I ran across a term recently that I really liked: polysexual. If some new term did replace bi as the umbrella “non-mono” (i.e. attraction to more than one gender) sexualities fit under, it looked like it would work. For one thing, it seemed to set aside the whole “But bi means TWO!” thing so we could all hopefully quit arguing over labels and work together. It also seemed to emphasize the very thing that tends to make bi/pan/omni/etc. life uniquely difficult: monosexism. After all, the prefix “poly” falls more directly opposite “mono” than the prefix bi does. It even covered pansexual and all the other labels since there’s no real limit on now many constitutes many.
I also thought it lacked problems I and others have noticed in pansexuality discussion. (The first article is from a nonbinary pansexual person. The most interesting part of the second is the comment from a trans-man after the quoted part.) One is how people frequently use the word pansexual to say they’re “also” attracted to trans* people as if a trans- man or woman is some mysterious third gender, not the gender said man or woman very specifically identifies as. Another is how pansexual is often defined in biphobic ways, either implying or stating outright that if you call yourself bisexual, it means you’re transphobic at worst and ignorant at best. Polysexual seemed less biphobic to me because the word itself, when taken at face value, encompasses bisexuality. After all, two—however you see it—is indeed more than one with no moral judgments attached.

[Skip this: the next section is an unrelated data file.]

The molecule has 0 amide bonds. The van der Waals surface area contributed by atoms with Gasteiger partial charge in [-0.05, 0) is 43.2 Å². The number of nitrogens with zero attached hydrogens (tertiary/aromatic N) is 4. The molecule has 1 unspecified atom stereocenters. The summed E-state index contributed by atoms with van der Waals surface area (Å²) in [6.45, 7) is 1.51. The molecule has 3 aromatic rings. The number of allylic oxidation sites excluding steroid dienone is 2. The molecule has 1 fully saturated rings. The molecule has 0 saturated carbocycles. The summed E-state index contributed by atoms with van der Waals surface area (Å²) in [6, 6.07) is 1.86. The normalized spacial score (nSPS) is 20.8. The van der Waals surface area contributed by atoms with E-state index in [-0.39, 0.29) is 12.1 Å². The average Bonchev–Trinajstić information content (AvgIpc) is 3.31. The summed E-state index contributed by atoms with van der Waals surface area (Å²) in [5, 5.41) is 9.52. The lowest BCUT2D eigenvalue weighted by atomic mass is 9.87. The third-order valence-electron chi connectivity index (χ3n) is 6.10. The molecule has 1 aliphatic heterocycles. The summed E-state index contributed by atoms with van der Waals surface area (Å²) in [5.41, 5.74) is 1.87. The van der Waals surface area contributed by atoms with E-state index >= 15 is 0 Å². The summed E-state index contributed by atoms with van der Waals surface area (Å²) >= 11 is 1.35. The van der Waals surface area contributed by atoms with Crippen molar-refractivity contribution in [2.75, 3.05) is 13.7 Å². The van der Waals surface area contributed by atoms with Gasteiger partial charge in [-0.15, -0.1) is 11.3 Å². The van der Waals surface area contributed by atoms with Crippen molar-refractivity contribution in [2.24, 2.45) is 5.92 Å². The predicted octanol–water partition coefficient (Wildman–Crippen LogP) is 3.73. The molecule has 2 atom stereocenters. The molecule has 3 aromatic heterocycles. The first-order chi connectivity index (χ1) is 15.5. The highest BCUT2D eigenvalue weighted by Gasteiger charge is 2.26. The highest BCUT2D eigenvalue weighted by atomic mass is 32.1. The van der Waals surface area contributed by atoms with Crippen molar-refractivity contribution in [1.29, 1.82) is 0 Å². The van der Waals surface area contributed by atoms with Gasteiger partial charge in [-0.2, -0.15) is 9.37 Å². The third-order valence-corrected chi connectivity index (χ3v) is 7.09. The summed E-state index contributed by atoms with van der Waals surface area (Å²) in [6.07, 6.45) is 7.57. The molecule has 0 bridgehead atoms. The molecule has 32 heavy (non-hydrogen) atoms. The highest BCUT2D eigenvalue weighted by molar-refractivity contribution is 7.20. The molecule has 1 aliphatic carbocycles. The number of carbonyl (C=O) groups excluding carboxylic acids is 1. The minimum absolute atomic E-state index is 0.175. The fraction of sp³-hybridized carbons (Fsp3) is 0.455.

I really wanted to use this word because it felt right. Bisexual for visibility reasons (it’s right in the LGBT acronym, and it’s the word most people know); polysexual in situations where folks might actually know what it means and where, if they didn’t, they’d want to find out. I also simply like the way it sounds.
Then, I looked up the meaning online since I wanted to be sure. I wound up seeing the very same problems that often crop up in discussions about pansexuality: biphobic definitions and third-gendering trans* people. One page even stated outright that calling one’s self polysexual is a way of rejecting bi.
Needless to say, this was… a little disheartening.
Then, I found another word I hadn’t heard before: plurisexual. (It’s towards the end of the article. And the article itself is pretty thought-provoking.) It sounds nice, it captures all the potential I saw in polysexual, and it doesn’t belong to anyone else or have stuff attached to it that makes me, well, sad. I think I’ll use that in addition to bi and hope it catches on.
[Note: For anyone having trouble getting past the “Bi means two, so it’s binarist” concept, here’s an interesting essay which 1)deconstructs some ideas behind that thinking and 2)provides the definition of bisexual most bi people actually use. Basically, the two are “same” and “different”, not necessarily “cis male” and “cis female”. Also: differences between bi and pan presented in a non-biphobic, non-cissexist way. Bonus: A genderqueer bisexual person’s take on the whole label situation.]